A three-generation family decided to ‘move’ to Changi Airport six days into their stay at a shelter.
The family has stayed at the airport for two months and intends to spend the Lunar New Year there as well, albeit not being able to have a reunion dinner.
Peng Hui Ying 45, told Lianhe Wanbao that since selling her flat off in 2016, she, her 74-year-old mother, and 13-year-old son have been moving between two-room rental flats.
Due to the family owing rent, they were forced to move more than 10 times, reported Lianhe Wanbao.
As her savings have depleted, Ms Peng and her family could no longer afford a rental flat.
In December 2017, the family was arranged to move to a transitional shelter.
However, they were unhappy with the arrangements and just six days after moving in, decided to ‘move’ to Changi Airport instead.
Said Ms Peng: “We usually spend daytime between Terminal 1 and 3. At night, we’ll sleep at the sofa seats in Terminal 4.”
Although there is air conditioning at the airport, Ms Peng said that life has not been a bed of roses.
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She said: “We are unable to shower at the airport, and we can only use a wet towel to clean ourselves. We’ll occasionally head to a public swimming complex to bathe.”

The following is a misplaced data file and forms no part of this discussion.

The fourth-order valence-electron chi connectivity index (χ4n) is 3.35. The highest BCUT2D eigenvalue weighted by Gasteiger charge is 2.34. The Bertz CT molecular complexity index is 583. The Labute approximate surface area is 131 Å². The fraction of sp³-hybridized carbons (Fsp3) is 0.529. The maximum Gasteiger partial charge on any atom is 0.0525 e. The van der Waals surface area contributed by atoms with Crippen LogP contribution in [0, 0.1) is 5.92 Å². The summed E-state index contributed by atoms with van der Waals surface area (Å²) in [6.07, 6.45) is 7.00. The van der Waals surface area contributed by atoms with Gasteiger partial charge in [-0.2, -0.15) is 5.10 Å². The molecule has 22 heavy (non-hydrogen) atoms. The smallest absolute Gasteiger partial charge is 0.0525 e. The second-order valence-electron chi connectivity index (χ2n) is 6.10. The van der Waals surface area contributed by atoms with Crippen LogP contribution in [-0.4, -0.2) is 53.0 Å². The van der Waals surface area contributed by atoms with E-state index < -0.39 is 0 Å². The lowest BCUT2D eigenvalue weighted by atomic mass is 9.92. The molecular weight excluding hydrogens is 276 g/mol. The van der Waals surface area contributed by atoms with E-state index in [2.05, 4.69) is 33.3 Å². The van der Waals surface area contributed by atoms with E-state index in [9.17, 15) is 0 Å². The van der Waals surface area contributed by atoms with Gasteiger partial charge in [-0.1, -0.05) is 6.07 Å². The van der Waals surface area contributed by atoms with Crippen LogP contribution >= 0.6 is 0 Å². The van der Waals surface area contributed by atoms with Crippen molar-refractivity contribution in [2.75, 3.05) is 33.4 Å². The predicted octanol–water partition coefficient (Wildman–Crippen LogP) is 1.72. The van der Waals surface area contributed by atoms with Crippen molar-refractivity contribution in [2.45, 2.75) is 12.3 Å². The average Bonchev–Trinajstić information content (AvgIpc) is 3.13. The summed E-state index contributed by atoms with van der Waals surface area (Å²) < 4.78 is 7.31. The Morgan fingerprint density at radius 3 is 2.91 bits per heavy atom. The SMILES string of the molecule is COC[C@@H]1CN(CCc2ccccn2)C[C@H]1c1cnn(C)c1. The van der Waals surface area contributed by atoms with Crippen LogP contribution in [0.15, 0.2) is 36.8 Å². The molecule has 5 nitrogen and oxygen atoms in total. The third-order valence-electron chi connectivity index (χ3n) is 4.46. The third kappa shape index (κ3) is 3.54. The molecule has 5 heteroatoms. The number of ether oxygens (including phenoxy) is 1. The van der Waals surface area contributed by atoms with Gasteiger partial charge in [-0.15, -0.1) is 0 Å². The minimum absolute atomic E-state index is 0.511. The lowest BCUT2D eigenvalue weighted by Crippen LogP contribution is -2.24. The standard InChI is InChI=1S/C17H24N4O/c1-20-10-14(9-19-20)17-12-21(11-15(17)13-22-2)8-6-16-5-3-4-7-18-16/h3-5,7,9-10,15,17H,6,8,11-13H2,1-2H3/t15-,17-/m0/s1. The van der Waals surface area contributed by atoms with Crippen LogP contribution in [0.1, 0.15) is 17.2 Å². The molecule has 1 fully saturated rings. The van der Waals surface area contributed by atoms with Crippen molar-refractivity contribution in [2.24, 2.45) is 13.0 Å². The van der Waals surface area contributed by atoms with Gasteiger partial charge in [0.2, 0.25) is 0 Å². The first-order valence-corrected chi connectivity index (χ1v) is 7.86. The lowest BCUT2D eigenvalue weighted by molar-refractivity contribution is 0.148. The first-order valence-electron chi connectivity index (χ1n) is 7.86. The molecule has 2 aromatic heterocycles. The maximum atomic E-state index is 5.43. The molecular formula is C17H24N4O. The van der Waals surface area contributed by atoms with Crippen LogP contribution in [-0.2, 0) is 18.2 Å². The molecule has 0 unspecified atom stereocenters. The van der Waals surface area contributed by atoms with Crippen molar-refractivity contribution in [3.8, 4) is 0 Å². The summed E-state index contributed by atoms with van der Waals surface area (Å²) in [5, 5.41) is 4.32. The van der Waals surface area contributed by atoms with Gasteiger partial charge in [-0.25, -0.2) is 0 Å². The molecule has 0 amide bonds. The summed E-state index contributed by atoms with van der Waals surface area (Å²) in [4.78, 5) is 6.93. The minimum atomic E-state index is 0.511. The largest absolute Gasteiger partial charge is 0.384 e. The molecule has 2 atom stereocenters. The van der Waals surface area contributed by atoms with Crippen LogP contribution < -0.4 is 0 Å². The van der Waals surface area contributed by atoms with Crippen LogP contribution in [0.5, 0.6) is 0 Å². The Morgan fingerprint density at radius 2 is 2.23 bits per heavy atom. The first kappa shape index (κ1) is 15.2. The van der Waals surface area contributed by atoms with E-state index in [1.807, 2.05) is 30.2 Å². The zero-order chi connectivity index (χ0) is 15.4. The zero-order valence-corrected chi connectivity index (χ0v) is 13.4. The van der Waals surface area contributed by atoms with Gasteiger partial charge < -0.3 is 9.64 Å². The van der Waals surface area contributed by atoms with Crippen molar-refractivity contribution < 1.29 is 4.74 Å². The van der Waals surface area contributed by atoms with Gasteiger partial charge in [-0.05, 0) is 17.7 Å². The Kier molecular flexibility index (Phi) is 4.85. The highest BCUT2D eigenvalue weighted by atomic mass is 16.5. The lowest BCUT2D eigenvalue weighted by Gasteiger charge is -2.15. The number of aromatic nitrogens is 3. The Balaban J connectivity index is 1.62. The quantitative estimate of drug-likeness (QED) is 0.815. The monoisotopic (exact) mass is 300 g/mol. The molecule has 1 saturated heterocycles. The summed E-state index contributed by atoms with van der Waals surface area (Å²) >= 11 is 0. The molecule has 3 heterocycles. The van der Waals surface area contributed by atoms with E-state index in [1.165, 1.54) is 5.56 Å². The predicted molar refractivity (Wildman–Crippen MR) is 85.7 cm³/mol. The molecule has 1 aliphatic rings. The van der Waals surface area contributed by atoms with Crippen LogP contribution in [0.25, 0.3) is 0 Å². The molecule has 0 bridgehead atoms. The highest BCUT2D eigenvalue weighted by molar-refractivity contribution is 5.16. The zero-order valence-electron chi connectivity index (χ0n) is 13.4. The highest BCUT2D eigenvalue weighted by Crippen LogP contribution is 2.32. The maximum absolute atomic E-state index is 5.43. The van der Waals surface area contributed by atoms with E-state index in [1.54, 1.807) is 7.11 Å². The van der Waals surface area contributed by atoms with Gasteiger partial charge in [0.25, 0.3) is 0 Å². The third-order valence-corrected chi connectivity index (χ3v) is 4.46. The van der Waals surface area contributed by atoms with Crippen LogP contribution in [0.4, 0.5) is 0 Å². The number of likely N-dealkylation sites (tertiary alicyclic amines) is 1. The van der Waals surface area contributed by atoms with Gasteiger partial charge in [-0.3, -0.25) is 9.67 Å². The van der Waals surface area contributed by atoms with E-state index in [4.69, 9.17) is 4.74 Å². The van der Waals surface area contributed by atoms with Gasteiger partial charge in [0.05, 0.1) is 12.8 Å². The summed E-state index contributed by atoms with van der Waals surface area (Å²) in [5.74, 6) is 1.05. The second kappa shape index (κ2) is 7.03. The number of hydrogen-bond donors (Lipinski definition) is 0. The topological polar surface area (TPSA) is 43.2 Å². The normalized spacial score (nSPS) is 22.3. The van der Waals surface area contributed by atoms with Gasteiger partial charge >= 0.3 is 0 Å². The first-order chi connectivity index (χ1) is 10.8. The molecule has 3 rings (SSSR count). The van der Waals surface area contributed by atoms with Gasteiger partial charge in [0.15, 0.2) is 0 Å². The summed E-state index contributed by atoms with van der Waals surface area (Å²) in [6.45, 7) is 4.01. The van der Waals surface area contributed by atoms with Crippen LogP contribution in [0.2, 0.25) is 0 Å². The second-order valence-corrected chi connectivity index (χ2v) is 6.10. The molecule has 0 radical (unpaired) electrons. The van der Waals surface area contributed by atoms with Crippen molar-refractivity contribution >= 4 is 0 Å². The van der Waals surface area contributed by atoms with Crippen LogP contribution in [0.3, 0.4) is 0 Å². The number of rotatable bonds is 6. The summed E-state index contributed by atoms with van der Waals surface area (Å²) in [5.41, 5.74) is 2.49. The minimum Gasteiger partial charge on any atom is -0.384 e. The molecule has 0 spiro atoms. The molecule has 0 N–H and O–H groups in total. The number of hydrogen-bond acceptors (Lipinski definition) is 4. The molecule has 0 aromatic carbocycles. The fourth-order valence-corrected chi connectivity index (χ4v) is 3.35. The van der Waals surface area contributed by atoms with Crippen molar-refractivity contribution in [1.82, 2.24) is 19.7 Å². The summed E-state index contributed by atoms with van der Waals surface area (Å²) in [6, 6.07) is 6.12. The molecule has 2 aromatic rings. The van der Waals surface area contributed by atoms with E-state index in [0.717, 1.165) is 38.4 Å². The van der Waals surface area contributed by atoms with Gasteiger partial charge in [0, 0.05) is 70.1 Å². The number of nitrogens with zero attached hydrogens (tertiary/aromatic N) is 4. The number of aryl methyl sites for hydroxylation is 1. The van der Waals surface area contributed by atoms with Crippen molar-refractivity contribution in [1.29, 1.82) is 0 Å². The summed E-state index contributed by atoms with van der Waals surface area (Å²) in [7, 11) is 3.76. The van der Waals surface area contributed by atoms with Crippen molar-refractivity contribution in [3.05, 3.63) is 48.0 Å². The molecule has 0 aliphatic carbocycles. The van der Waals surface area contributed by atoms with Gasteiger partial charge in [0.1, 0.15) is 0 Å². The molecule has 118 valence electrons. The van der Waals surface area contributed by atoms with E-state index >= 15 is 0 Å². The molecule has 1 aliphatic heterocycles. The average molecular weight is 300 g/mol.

Ms Peng also claimed that she was so poor that all she had was $5 cash.
At times, kind passersby would deliver bread to the family but most days, the family would spend around $1.60 on two plates of plain chicken rice that they will share.
The concerned mother confessed that her growing son does not have enough to eat, adding: “We can only afford bread and water to fill his stomach.”
Ms Peng said that her son is currently a Secondary 2 student at Punggol Secondary School, and even if he takes the first train every morning, will only be able to reach the school at about 7.30am.
As such, he is late all the time, but she is unable to do anything about the frustrating situation.
Ms Peng’s mother, Madam Lin Mei Cui cried as she spoke to reporters.
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She lamented: “We stay at Changi Airport. Every day, people would look at us differently. Chinese New Year is approaching, but we have no home nor do we have money for a reunion dinner. I don’t know how we will be able to spend the Lunar New Year like this.”
In response to media queries, a spokesman for the Ministry of Social and Family Development (MSFD) said that the Punggol Family Service Centre has been alerted to the situation, and Ms Peng was granted ComCare subsidy between January and March 2018.
A worker from Punggol Family Service Centre has also provided additional help to the family and arranged for them to move into the transitional shelter in December 2017.
MSFD also said that it will continue to work with partners to ensure that the family is being provided with the help it needs.